Cold outside warm installer inside

In this article the Technical Support Team at Kensa Heat Pumps give their top tips for proactive maintenance on ground source heat pump systems to ensure you stay warm and cosy throughout winter.

One of the unique benefits of ground source heat pumps is their minimal maintenance requirements and long life expectancy. However, as with all heating systems, it is good practice for the heating distribution system, including energy collectors, to be proactively checked and maintained to ensure optimum performance when colder weather is on the horizon.

Temperatures below ground remain relatively constant all year round, so a sudden drop in air temperature during winter will not affect the performance of a ground source heat pump, nor does the impact of exposure to the elements affect operation, as it would an air source heat pump.

End users with renewable heating technology, such as ground source heat pumps, have another reason to get their systems checked regularly. Most end-users are interested in claiming subsidies via the Government’s Renewable Heat Incentive scheme (RHI: this scheme has now closed – please visit this page to explore other funding), and as such have ongoing obligations once they have successfully applied. OFGEM states:

To make sure your renewable technology is in good working order, we recommend that you maintain your renewable technology in line with manufacturer’s instructions to ensure it works at an appropriate level of efficiency…If your renewable technology stops generating heat and needs repair, your payments may be stopped or suspended.” – (Essential Guide for Applicants Version 3 March 2016)

Heating Distribution System

Mike Elliott, Kensa Technical Support, says:

Well designed ground source heat pumps have a design life of 20+ years and require only a minimal amount of maintenance. However it is important that the whole system is checked, ideally before the heating season starts in earnest.

Mike recommends the following basic checks are made on the heating distribution system:

• Check the inhibitor levels and ensure no corrosion or degredation has occurred.
• Make sure that all pump valves and actuators on the system are functioning correctly.
• Ensure all room stats and programmers are operating correctly and are programmed correctly.
• If any components require a battery to function, check that the battery has charge.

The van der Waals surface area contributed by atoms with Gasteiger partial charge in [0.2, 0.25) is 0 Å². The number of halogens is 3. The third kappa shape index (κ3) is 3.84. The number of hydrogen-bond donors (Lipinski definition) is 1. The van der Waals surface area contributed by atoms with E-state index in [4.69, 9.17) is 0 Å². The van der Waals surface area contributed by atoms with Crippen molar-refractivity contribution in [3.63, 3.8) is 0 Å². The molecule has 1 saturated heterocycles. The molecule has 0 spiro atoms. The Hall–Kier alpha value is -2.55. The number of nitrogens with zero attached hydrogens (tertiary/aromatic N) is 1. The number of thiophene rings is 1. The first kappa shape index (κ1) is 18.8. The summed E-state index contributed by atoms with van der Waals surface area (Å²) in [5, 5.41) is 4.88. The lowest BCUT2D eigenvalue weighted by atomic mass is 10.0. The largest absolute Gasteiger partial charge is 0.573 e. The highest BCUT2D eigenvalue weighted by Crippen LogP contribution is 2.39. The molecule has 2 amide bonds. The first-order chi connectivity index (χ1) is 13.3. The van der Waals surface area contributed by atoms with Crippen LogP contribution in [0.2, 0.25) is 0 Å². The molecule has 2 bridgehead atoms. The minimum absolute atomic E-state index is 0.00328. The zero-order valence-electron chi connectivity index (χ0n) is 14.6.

• If the system has filters or a MagnaClean, check that this is cleaned and/or serviced.
• Check the pressure of the system; Kensa recommends that it is above 2 bar.
• Peform a gas charge pressure check on the expansion vessel.

Renewable Energy Collectors

Tom Worth, Kensa Technical Support, says:

This is where the maintenance of a ground source heat pump system becomes slightly different to that of a standard fossil fuel system, as it is important to ensure that no issues can occur in the collectors that harness the renewable energy from a ground or water source.

Any issues with the energy collection system could mean the heat pump has to work harder and hence becomes less efficient. In the worst case the source energy could become depleted causing the heat pump to stop operating altogether.

Tom recommends the following quick and easy checks on ground source heat pump energy collectors:

Slinky pipe and sealed boreholes

• Samples of thermal transfer fluid should be taken and the concentration of the antifreeze solution measured using a refractometer.
After a number of years the concentration of antifreeze solution within the ground arrays can drop due to possible top-ups of fresh water to maintain the ground array pressure. Antifreeze solution provided by Kensa contains an anti-bacterial agent and an inhibitor to avoid bacterial growth and corrosion. Maintaining the correct concentration of this antifreeze solution is important as it will stop the system from freezing and also prolong the lifespan of the circulation pump. The bacterial agent will ensure no bacterial growth occurs, thus further increasing the lifespan of the antifreeze.